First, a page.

Just over two years ago, I was taken off my bike by a car on a safe little back road. In my Mie prefecture, safety for bikes and pedestrians is not a given, we must be very alert and responsible for our own safety. Not only drivers’ habits, but also physical conditions here are different: awareness of those differences is critical.
On my morning commute, one of these came to the forefront as an Audi pilot repeatedly did her best to scrape me off on a stone wall. Fortunately, I foiled her efforts so I can bring my tale to you.
We were on a road with a clearly marked centerline and lines demarking a shoulder area. By American standards this road is narrow; however, there is plenty of width for a car to easily travel between the lines. The shoulder area is also wide enough for even an amateur cyclist to ride without trouble (although there are a few sign posts and power poles obstructing the shoulder, requiring forays into the roadway). Traffic was heavy and halting, so with little effort a bicycle is swifter than the cars which creates interaction and hence risk. I always enjoy roads where bikes and cars are moving at the same rate, minimizing reaction, but we all know that is the rare case: congested areas favor the bike; and open areas favor the power of the engine.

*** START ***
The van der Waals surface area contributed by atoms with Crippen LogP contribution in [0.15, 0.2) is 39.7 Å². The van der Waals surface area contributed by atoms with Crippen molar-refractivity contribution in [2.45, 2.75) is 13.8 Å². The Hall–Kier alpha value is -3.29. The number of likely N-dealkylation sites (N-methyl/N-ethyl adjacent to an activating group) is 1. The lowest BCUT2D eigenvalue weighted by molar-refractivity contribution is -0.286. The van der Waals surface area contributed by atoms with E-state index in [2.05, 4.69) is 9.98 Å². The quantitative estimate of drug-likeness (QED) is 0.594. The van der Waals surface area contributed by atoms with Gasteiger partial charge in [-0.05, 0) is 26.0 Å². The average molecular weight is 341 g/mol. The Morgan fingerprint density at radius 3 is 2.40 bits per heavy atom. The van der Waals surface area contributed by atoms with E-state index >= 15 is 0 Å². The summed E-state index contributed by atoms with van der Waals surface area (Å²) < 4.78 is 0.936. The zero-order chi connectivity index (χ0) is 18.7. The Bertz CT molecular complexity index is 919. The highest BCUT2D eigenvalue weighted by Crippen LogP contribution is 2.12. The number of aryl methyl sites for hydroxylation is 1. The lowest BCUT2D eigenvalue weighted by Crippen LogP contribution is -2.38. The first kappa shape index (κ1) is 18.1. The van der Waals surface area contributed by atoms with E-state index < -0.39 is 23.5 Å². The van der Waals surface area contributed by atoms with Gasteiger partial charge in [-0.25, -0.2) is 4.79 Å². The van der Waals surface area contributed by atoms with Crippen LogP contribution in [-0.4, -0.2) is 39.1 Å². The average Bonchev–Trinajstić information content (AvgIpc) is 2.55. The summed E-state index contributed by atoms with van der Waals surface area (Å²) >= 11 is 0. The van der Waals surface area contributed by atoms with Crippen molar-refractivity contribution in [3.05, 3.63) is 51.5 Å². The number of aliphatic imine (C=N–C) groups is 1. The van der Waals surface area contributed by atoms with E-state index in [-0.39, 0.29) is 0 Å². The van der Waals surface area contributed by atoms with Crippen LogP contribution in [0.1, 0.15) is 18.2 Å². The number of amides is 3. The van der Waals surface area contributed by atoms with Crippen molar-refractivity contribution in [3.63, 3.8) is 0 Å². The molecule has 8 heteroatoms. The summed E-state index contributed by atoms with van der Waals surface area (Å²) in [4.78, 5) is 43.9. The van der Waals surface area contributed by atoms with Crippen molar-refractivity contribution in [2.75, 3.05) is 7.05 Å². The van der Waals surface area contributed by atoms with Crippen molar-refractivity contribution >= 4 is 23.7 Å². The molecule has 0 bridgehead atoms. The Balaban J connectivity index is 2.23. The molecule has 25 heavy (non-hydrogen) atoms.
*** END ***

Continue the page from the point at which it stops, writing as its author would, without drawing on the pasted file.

As I was passing by crawling cars, one driver repeatedly swerved into the shoulder as I was attempting pass, with her final move to the edge as she braked for the red light. Eliminating the suggestion that the driver was maliciously seeking revenge (an extremely rare occurrence here) my assumption is that the driver was not looking at her passenger side mirror nor making head checks. I protected myself by braking each time, which a cyclist should always be prepared to do (the car always wins in an accident).
Understanding why this happens helps to alleviate some of the frustration, if not the fear. Many Japanese roads – especially in the more countryside areas – are very narrow. Many times in our city, there are roads on which opposing traffic can’t pass without someone leaving the roadway. As a result, people are taught to pull to the outside edge of the road whenever possible. This practice becomes habit, with many drivers continuously using the shoulder as part of their lane regardless of how much free space there is on the road. These drivers are obvious, but this morning’s driver is the more cautionary situation. Something – perhaps brake lights on the car ahead – were, I assume, triggering her response of pulling to the side of the road when stopping.
While looking for drivers suddenly entering the roadway from the left, don’t forget to watch for drivers suddenly veering left from the roadway.